Georgia’s Scott Stricklin balances being baseball coach and baseball dad

Georgia baseball coach Scott Stricklin (R) makes it to every North Oconee High game he possibly can so he can watch his son Cale play. (Family photo)
Georgia baseball coach Scott Stricklin (R) makes it to every North Oconee High game he possibly can so he can watch his son Cale play. (Family photo)

ATHENS – Scott Stricklin wanders into the tiny baseball park at North Oconee High no differently than any one of the other 50 parents there to watch their kids play on a Monday night. With his gaiter-style mask over his face and his Titans’ ball cap pulled down low on his brow, it’s difficult to recognize him at all. But everybody knows exactly who he is.

That’s Cale’s dad.

The rest of the world knows him as the Georgia Bulldogs’ baseball coach. But around Olympus Field, he’s the father of No. 4, sophomore catcher/infielder/pitcher Cale Stricklin.

“We’ll see him at games, but it’s just kind of a wave in passing,” North Oconee coach Jay Lasley said. “Really, the only time we had any conversation on Cale was when he was coming into the program. Coach Stricklin told me then, ‘Just treat him like any other kid.’ I said, ‘Coach, I promise I will.’”

And Lasley has. The fact that Cale Stricklin is an every-day starter on a No. 2-ranked Titans’ team loaded with college and pro prospects speaks volumes about the kid’s baseball abilities. He is their regular catcher – just as his father was in college – plays the infield when he’s not behind home plate and usually bats fifth or sixth in the lineup.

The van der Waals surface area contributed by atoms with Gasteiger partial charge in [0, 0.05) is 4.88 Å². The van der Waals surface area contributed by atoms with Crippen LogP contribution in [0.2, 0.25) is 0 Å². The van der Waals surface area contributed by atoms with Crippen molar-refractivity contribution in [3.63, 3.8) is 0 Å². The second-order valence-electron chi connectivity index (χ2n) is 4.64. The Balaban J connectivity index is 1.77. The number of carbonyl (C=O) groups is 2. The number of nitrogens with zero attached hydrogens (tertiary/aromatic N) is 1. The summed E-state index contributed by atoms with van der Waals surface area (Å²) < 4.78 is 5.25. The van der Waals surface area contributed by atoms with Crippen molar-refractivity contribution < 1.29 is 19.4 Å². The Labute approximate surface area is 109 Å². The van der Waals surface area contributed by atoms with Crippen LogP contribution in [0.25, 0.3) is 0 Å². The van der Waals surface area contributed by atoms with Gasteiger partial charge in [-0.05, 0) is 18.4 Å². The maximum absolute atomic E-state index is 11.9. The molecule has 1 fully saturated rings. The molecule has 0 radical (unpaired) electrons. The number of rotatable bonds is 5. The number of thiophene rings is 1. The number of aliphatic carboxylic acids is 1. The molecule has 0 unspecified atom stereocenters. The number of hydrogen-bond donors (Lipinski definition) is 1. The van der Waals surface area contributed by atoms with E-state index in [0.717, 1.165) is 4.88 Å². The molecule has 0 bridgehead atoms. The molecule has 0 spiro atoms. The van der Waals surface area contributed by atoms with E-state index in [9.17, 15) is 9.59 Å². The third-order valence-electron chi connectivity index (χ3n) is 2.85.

He’s a player. Then again, that should come as no surprise considering Cale basically grew up inside the Bulldogs’ dugout.

No, the real shocker here is that Scott Stricklin is getting to see his son play. That’s always been a challenge considering Stricklin is paid very well to pour most his focus and energy into the coaching the Georgia Bulldogs’ program. That, of course, means 60 games a year, not including fall ball and who knows how many practices from October to June. In other words, all of baseball season.

But it has actually worked out well for Dad this year. In fact, better than most college-baseball-coaching fathers.

NCAA rules have yet to open up for in-person recruiting evaluations by coaches because of COVID-19 restrictions. But while that applies to Scott Stricklin the coach, it doesn’t to Cale Stricklin’s father.

“So I am allowed to go watch my son play,” Stricklin said before the Bulldogs’ practiced Thursday at Foley Field. “… It’s been fun for me because I’ve been able to watch him a lot this year. With their schedule, they’re playing Mondays and Wednesdays and Fridays, and Monday’s normally our off day, and Wednesday we normally don’t have a game. So, I’ve been able to see a lot of Monday/Wednesday games.”

That means he’s been able to see a lot of good baseball. North Oconee is a powerhouse baseball program. The Titans (24-4, 15-2 Region 8-4A) just recently fell from No. 1 to No. 2 in the Class 4A rankings, according to MaxPreps, and remain one of the favorites to win the 2021 GHSA state championship. They’ll wrap up the regular season Friday night against Madison County as region champions.